You can run the
For example, if you create a variable called first, then start a new line without closing it with a semi-colon, the semi-colon will be inserted after the line break, just before the declaration of your second variable. This causes your first variable to be assigned the value "undefined" instead of the value you intended, whilst the second variable becomes a global variable.
Make sure you always use the strict equality operator (===) instead of the less strict equality operator (==).
If you compare the string '1' with the number 1 using ==, the result is true. If you compare the number 1 with the string '1.0', then the result is also true. However, if you compare the string '1' with the string '1.0' then the result is false.
If you try to compare two values of different types (string and number), the == operator will perform a type conversion first before converting them. If you are comparing two values of the same type (number and number), then the == will do a direct comparison, so '1' is not equal to '1.0'.
So, only use the == operator if you specifically want to do type conversions before checking for equality. Do the same for the != and !== operators.
Make sure you always declare varibles using let or const. If you don't declare variables inside of a function (you assign a value to a name without a declaration), then that variable will become a global variable automatically.
Use strict mode to avoid most of these traps.
'use strict';. It doesn't tolerate undeclared variables. You can use this directive at the top of your file to make your whole file run in strict mode, or inside a function to make only the function run in strict mode. This is useful when you are refactoring legacy code, where using strict mode at the top could overwhelm you with error messages. This way, you can refactor one function at a time.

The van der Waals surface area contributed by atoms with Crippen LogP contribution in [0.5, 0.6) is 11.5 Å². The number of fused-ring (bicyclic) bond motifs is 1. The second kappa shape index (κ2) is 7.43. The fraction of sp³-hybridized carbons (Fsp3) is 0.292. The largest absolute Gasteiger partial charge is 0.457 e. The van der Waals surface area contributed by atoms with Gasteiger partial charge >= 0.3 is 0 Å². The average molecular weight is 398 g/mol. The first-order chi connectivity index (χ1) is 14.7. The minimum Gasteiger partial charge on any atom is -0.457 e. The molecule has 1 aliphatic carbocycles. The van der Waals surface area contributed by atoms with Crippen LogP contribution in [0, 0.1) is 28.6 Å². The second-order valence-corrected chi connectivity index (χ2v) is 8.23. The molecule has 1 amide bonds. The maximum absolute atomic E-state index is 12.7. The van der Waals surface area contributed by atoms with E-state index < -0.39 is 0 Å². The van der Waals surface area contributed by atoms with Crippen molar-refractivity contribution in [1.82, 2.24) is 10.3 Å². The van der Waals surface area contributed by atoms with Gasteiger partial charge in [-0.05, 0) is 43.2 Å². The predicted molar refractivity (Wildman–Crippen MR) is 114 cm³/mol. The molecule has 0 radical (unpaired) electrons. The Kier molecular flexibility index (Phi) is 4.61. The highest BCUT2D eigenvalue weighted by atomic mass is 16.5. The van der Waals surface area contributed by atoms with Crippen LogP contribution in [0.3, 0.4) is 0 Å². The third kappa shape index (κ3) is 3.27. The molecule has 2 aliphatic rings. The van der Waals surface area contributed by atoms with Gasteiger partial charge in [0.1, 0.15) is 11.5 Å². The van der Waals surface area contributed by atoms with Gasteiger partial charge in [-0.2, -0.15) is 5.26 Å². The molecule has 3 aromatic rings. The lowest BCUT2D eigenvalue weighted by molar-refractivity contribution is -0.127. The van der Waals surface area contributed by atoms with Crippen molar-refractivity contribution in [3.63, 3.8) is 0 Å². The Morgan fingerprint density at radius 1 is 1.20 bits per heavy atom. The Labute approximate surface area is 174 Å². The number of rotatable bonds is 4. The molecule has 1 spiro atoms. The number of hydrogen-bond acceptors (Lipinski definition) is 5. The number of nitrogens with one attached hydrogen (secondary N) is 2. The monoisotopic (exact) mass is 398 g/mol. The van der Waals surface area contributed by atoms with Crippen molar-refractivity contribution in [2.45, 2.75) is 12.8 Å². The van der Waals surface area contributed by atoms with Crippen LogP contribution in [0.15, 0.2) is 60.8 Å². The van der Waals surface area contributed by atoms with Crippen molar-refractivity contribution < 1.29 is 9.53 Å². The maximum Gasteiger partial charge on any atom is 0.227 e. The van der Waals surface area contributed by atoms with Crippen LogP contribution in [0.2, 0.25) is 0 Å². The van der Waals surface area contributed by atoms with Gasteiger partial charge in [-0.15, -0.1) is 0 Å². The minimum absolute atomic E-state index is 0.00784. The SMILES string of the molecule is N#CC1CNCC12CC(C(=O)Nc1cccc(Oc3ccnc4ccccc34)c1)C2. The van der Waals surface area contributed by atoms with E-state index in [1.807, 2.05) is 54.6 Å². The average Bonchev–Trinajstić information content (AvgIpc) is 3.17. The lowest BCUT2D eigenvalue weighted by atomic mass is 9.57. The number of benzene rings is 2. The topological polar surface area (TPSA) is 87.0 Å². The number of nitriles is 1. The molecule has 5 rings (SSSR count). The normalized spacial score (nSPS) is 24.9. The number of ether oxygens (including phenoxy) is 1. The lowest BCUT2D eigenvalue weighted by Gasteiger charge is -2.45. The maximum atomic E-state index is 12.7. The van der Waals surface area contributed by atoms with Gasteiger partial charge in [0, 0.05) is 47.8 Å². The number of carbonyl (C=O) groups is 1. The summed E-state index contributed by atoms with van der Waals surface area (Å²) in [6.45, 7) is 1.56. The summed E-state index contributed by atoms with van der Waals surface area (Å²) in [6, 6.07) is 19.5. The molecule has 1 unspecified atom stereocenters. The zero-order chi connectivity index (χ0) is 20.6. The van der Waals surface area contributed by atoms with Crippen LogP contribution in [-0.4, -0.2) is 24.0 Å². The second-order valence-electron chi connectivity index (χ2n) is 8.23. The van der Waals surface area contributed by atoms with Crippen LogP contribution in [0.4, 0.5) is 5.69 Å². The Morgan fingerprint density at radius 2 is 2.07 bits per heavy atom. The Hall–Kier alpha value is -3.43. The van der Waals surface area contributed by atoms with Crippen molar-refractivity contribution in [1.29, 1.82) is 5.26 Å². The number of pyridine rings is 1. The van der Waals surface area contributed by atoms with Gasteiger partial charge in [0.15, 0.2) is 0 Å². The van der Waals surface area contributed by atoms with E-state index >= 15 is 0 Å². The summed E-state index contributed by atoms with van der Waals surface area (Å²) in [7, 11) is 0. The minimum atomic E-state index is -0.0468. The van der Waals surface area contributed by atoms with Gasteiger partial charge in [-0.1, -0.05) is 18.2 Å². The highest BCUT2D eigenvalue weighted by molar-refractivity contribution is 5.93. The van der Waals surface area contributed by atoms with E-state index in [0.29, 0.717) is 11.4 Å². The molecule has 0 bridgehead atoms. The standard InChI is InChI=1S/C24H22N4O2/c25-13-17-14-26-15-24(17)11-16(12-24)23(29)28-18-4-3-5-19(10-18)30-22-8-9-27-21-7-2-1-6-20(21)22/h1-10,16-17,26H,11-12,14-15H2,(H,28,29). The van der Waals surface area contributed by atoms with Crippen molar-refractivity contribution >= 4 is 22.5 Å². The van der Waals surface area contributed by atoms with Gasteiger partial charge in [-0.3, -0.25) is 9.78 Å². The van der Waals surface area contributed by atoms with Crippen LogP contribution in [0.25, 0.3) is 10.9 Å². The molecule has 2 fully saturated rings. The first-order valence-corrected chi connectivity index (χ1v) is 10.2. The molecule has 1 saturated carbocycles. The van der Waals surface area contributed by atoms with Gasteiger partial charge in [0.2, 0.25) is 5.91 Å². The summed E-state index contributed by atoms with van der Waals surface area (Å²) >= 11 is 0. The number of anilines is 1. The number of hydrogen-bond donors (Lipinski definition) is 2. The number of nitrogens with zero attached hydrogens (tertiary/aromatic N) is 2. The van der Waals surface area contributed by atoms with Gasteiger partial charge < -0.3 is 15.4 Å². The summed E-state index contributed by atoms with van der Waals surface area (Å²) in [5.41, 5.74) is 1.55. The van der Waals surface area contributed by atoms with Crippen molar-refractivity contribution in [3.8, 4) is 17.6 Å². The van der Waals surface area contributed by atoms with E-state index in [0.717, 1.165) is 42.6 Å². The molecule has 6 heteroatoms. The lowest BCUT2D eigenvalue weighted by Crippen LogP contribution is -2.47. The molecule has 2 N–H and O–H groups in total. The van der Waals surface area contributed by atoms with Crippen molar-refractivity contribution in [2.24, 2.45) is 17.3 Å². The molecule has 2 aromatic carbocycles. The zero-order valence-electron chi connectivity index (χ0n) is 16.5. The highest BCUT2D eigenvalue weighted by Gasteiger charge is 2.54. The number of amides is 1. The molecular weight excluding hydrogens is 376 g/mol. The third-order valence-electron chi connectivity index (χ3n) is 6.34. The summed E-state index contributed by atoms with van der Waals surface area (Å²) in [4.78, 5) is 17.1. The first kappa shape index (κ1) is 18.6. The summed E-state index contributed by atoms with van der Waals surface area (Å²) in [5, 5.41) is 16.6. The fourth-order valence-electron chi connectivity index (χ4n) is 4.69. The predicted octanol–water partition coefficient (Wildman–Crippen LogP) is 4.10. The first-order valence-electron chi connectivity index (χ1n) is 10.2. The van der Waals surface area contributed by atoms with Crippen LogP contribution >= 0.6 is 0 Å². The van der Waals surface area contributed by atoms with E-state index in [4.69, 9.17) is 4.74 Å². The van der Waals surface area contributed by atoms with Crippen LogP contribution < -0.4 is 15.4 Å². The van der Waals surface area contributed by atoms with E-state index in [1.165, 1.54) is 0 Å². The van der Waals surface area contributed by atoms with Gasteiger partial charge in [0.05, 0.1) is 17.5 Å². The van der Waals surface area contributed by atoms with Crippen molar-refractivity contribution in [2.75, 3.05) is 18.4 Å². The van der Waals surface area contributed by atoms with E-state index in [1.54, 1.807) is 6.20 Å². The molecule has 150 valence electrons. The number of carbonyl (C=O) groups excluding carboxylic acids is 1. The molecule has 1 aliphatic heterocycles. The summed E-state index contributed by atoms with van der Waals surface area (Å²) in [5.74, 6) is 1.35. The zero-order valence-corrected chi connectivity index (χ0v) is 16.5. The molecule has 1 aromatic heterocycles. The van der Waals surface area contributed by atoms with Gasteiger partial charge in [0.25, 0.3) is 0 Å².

Setting up eslint
npm install eslint --savedev
npx eslint --init
npm eslint yourfile.js
Const and Let
Only use const and let, never var.
A constant variable is a read-only variable.
A let variable can't be redeclared, but it's value can be modified.
Use Object.freeze(); to make objects immutable (like const variables can't be changed). However, if an object's property refers to another object, the nested object is not frozen by the freeze method.
- Always add semi-colons to the end of your statements.
- Favor the strict equality operator (===, !==) over the type conversion equality operator (!=, ==).
- As a general rule, add the 'use strict' directive to the top of your script.
- Use ESLint to catch standard-compliance errors. Install locally to your project with: npm install eslint --savedev
- Only use const and let, never var or undeclared variables.
- Use Object.freeze(); to make objects immutable (like const variables can't be changed).
- However, if an object's property refers to another object, the nested object is not frozen by the freeze method.